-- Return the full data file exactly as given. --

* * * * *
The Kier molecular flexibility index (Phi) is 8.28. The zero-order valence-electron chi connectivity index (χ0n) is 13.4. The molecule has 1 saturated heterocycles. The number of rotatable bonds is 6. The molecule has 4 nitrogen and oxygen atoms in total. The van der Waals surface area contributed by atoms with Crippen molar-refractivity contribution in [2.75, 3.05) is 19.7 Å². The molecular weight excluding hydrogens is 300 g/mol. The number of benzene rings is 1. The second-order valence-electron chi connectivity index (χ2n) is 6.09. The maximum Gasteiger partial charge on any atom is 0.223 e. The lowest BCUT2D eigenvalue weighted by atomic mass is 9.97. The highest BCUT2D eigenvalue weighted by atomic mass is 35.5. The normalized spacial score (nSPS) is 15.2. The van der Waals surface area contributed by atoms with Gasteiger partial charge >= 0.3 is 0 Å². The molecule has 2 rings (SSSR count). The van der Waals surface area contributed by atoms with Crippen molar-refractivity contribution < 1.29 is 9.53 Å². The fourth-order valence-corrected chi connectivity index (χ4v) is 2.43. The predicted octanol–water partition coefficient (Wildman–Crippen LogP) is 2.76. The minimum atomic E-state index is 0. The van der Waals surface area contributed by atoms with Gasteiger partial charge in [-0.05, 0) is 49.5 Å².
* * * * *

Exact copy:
The Kier molecular flexibility index (Phi) is 8.28. The zero-order valence-electron chi connectivity index (χ0n) is 13.4. The molecule has 1 saturated heterocycles. The number of rotatable bonds is 6. The molecule has 4 nitrogen and oxygen atoms in total. The van der Waals surface area contributed by atoms with Crippen molar-refractivity contribution in [2.75, 3.05) is 19.7 Å². The molecular weight excluding hydrogens is 300 g/mol. The number of benzene rings is 1. The second-order valence-electron chi connectivity index (χ2n) is 6.09. The maximum Gasteiger partial charge on any atom is 0.223 e. The lowest BCUT2D eigenvalue weighted by atomic mass is 9.97. The highest BCUT2D eigenvalue weighted by atomic mass is 35.5. The normalized spacial score (nSPS) is 15.2. The van der Waals surface area contributed by atoms with Gasteiger partial charge >= 0.3 is 0 Å². The molecule has 2 rings (SSSR count). The van der Waals surface area contributed by atoms with Crippen molar-refractivity contribution < 1.29 is 9.53 Å². The fourth-order valence-corrected chi connectivity index (χ4v) is 2.43. The predicted octanol–water partition coefficient (Wildman–Crippen LogP) is 2.76. The minimum atomic E-state index is 0. The van der Waals surface area contributed by atoms with Gasteiger partial charge in [-0.05, 0) is 49.5 Å².